I’d highly recommend reading the blog post by The Wednesday Chef (where I found this amazing gem of a recipe). She has excellent pictures of the process with very clear and helpful instructions.
Click here to print this recipe
Time to prepare: 18 hours, Hands-on Time: 20 minutes
Makes 6 to 8 bagels
3 1/2 cups (1 pound) unbleached flour (bread or all-purpose)
3 teaspoons salt, divided
3/4 teaspoon instant yeast
1 tablespoon honey or barley malt syrup, if you’ve got it
1 cup plus 2 tablespoons water
1 teaspoon baking soda
Poppy or sesame seeds
By hand or in a food processor, mix the flour, 2 teaspoons salt, the yeast, honey and the water until the ingredients form a stiff, coarse ball of dough (about 3 minutes). If necessary, add a little more water. Let the dough rest 5 minutes.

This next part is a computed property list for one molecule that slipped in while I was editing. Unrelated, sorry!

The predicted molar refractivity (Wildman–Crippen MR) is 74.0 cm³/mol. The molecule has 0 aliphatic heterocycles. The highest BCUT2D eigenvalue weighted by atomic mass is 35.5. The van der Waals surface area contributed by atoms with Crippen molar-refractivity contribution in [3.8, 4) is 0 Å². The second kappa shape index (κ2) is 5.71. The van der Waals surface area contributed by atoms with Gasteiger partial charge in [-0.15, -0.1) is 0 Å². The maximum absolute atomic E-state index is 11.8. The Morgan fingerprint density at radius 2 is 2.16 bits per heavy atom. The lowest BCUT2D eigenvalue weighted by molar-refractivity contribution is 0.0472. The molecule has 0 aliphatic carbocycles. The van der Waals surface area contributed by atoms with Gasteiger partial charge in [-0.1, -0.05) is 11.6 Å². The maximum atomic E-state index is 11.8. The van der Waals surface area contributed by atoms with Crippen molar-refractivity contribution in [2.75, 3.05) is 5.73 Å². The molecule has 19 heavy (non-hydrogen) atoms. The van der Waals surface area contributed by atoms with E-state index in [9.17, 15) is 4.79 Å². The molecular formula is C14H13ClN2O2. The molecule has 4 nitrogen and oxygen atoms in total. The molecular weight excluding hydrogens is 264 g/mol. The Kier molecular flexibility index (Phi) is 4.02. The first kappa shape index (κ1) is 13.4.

Knead the dough on a lightly floured surface until the dough feels stiff yet supple, with a satiny, slightly tacky feel, 2 to 3 minutes. If the dough seems too soft or too tacky, sprinkle over just enough flour as needed.
Place the dough in a lightly oiled bowl, cover tightly with plastic wrap, and place it in the refrigerator for at least 1 hour and up to several hours. Keep in mind that the bagels must be shaped before proofing overnight.
When ready to shape the bagels, line a baking sheet with parchment paper lightly sprayed with cooking spray, or a silicone baking mat.
Remove the dough from the refrigerator and divide it into 6 to 8 equal pieces. Form each piece into a loose, round ball by rolling it on a clean, dry work surface with a cupped hand; do not use any flour on the surface. If the dough slides around and won’t ball up, wipe the work surface with a damp paper towel and try again – the slight amount of moisture will provide enough “bite” for the dough to form a ball. When each piece has been formed into a ball, you are ready to shape the bagels.